Tag Archives: closeted

Joel Grey, now unburdened and emboldened, tells his story

At a cafe the other day, Joel Grey was drawn to an item on the menu that was both confusing and intriguing.

He called over a waiter and asked: “What is this thing? The herbed goat cheese with chili flakes and pomegranate syrup?” The waiter was stumped. “OK, I’m going to take a chance,” said the Tony-and Oscar-winning actor.

Grey, 83, was in high spirits this day, which marked the publication of his memoir, “Master of Ceremonies.” For a performer who hid who he was for decades, Grey is now unburdened and emboldened.  

“Let’s put it this way: I really feel good. But I have been feeling good for a long time. I don’t think I could have written this book if I’d had axes to grind,” he said. “I don’t like that in a book.”

The memoir traces his childhood in Cleveland, his rise as a nightclub performer and his breakthrough both on stage and film as the Emcee with rouged cheeks and cupid’s-bow lips in “Cabaret.”

It also examines his 24-year marriage to actress Jo Wilder and a long internal struggle with his attraction to men, which triggered feelings of self-loathing and proved his mother’s love was not unconditional.

Grey, who loved men and women, tentatively calls himself a “closeted bisexual” but language comes up short: “I never really thought that any of the names were exactly right for me,” he said.

A complex portrait emerges of Grey in black and white. He reveals he’s had a nose job, slept with a stripper, fought with legendary director Bob Fosse and once lugged his dirty laundry on a plane.

“I’m not that good. I’m just like the rest of you,” he said. “Maybe worse.”

Colin Dickerman, the editorial director of the Macmillan division Flatiron Books, which published the 230-page book, said it’s not a tell-all or a collection of funny stories, but an attempt to explore the roots of the man behind some beloved characters.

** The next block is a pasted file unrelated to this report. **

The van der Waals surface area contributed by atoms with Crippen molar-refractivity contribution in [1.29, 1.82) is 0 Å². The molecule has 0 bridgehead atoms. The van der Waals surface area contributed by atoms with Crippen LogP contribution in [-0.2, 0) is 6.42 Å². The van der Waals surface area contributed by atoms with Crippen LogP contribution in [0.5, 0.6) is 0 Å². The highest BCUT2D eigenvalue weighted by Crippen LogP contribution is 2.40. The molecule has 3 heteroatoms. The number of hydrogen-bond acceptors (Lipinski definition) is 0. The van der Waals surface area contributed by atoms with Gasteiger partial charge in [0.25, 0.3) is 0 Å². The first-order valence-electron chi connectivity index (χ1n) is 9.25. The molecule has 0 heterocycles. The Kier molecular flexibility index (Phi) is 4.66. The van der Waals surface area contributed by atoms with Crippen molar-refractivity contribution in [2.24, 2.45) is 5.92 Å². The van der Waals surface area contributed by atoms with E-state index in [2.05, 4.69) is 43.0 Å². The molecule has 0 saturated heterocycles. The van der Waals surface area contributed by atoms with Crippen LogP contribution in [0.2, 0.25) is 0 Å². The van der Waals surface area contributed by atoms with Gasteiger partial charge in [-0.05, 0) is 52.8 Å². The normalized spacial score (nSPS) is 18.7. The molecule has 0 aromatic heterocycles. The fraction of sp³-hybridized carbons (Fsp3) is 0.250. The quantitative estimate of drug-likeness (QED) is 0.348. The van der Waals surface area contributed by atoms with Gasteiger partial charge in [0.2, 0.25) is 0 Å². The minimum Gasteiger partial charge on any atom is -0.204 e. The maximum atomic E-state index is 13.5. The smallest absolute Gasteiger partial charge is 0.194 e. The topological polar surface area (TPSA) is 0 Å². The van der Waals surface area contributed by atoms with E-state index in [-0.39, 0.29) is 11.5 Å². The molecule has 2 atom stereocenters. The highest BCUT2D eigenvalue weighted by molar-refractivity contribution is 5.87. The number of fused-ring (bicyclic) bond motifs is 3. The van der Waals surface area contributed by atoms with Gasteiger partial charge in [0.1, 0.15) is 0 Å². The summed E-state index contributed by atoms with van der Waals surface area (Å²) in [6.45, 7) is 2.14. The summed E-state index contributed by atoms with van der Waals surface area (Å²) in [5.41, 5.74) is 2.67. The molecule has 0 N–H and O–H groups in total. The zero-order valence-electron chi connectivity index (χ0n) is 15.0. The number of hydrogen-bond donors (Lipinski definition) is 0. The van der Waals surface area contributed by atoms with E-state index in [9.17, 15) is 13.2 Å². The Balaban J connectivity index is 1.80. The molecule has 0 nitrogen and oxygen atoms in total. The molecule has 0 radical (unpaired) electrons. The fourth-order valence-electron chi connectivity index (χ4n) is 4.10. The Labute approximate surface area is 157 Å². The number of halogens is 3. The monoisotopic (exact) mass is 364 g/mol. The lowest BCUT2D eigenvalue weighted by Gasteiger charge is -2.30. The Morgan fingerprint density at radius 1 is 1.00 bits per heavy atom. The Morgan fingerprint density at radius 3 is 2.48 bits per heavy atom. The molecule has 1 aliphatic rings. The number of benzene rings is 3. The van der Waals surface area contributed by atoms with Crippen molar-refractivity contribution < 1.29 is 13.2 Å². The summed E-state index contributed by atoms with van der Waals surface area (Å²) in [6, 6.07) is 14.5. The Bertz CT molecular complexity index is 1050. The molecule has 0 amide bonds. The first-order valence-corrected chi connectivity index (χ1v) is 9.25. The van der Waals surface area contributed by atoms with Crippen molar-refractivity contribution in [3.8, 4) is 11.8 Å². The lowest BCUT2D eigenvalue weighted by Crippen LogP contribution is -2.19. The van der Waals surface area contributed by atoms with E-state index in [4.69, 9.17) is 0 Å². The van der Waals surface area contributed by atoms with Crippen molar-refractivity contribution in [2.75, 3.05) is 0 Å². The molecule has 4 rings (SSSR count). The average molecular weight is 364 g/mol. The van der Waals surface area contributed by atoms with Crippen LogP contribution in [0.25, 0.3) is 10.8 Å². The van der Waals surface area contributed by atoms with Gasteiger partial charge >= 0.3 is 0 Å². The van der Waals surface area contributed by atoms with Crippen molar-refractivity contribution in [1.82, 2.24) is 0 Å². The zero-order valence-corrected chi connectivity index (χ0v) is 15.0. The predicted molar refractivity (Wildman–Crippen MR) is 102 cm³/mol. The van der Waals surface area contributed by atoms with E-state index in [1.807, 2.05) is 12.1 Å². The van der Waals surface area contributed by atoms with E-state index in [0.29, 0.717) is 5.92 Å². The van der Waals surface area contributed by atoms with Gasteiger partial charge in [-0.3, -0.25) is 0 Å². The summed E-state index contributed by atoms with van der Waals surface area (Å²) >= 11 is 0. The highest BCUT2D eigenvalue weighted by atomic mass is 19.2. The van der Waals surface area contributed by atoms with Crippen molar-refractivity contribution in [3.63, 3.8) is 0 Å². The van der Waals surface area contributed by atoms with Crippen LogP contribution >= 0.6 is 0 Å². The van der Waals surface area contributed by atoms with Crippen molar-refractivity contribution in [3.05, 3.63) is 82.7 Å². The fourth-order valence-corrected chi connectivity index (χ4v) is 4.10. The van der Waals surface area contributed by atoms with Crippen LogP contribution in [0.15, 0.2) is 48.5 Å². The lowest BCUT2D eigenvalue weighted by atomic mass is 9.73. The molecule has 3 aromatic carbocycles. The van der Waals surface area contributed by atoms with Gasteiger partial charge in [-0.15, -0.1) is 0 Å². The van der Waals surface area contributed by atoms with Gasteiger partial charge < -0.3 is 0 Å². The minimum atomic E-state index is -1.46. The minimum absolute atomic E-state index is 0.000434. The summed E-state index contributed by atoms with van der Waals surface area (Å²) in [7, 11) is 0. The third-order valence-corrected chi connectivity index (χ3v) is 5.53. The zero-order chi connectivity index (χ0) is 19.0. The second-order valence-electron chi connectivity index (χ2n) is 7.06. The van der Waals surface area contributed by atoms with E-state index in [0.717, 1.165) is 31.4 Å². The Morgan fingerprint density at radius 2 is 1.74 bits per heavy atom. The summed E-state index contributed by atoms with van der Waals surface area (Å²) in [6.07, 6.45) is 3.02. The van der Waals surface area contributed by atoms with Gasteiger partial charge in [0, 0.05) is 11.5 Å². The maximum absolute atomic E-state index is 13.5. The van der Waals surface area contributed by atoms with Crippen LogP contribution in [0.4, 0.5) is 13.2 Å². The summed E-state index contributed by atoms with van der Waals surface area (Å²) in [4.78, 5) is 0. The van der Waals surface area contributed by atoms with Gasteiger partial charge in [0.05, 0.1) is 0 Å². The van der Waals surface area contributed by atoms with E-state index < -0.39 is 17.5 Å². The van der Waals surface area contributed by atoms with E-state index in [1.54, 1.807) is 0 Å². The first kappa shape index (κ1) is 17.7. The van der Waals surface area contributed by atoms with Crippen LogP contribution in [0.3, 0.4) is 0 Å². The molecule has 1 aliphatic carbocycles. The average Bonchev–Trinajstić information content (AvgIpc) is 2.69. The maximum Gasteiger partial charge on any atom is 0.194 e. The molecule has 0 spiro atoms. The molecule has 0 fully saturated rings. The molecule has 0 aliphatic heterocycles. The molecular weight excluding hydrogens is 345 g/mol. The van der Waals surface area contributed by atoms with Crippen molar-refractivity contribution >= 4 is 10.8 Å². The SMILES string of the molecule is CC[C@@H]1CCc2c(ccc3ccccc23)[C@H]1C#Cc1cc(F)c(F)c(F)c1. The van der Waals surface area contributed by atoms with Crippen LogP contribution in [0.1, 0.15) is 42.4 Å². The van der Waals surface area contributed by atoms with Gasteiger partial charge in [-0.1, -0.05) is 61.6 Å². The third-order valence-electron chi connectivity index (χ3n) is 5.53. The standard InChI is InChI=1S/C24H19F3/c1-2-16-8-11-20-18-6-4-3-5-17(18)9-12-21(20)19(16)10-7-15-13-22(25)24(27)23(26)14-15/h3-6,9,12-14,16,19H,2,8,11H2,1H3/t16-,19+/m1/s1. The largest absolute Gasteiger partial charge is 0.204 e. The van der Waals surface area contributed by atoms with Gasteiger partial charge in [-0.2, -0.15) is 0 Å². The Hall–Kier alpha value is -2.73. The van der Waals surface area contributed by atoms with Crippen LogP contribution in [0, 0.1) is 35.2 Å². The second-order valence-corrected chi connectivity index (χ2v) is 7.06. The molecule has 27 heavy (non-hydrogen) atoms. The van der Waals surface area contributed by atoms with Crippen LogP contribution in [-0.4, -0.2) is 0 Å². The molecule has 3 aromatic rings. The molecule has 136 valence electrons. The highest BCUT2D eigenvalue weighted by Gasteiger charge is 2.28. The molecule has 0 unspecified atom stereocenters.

“He wanted to be as honest as he could be and I think the book really reflects that,” said Dickerman. “It really goes into some personal places and I think does so remaining incredibly respectful to everyone in his life.”

Grey’s story also mirrors the evolution of American entertainment, from vaudeville to nightclubs to Broadway and Hollywood, weaving both his personal and professional lives. It reaches a peak in 1985 when Grey started thinking about coming out while starring in the AIDS play “The Normal Heart.”

The book was written over 2 1/2 years with the help of Rebecca Paley and Grey consulted with his brother and his daughter — “Dirty Dancing” star Jennifer Grey — on parts of the manuscript. He said he was inspired, in part, by reading Andre Agassi’s very honest 2010 memoir “Open: An Autobiography.”

“I didn’t see that I could tell the story of my career and not my life because they were so intertwined. And I also saw myself as maybe an example and maybe, in some small way, helping one person,” he said. “I like that idea.”

Grey writes that he was attracted to boys as early as 8 — one of his first crushes was a 16-year-old bellboy — but being openly gay wasn’t an option. Physical violence and closed doors would have been his life.

“The price was very high,” he said. “There would be no career. Look how long it’s even taken for there to be a few out gay people. In the last 10 years, maybe. The last five, maybe.”

His embrace of his sexuality was also complicated by the fact that he desperately wanted to be a father. “It was something I was meant to do along with acting. However, it was a strange time,” he said. “Now gay people are having babies all over the place.”

Grey has since forgiven his mother, restored cordial relations with his ex-wife and is next focusing on his fifth book of photographs. The parts of his life that were volatile and complicated have gone.

“It seems to have all very much quieted down,” he said with a wry smile. 

Study: 53 percent of LGBT employees are closeted at work

About 53 percent of LGBT employees nationwide are closeted on the job, according to a new report from the Human Rights Campaign Foundation, the educational arm of the nation’s largest gay civil rights group.

HRC noted that consistent legal protections are not afforded to LGBT people state to state: There are no statewide laws prohibiting workplace discrimination on the basis of sexual orientation in 29 states and gender identity in 33 states.

“While LGBT-inclusive corporate policies are becoming the norm, the fact is that LGBT workers still face a national patchwork of legal protections, leaving many to hide who they are for fear of discrimination in the workplace and in their communities,” said Deena Fidas, director of HRC’s workplace equality program. “Even among those private sector employers with laudable, inclusive policies and practices, these are necessary but not wholly sufficient for creating a climate of inclusion. Employees are getting married without telling their coworkers for fear of losing social connections, or they’re not transitioning even though they know they need to for fear of losing their jobs. The inclusive policies coming from the boardroom have not fully made it into the everyday culture of the American workplace.”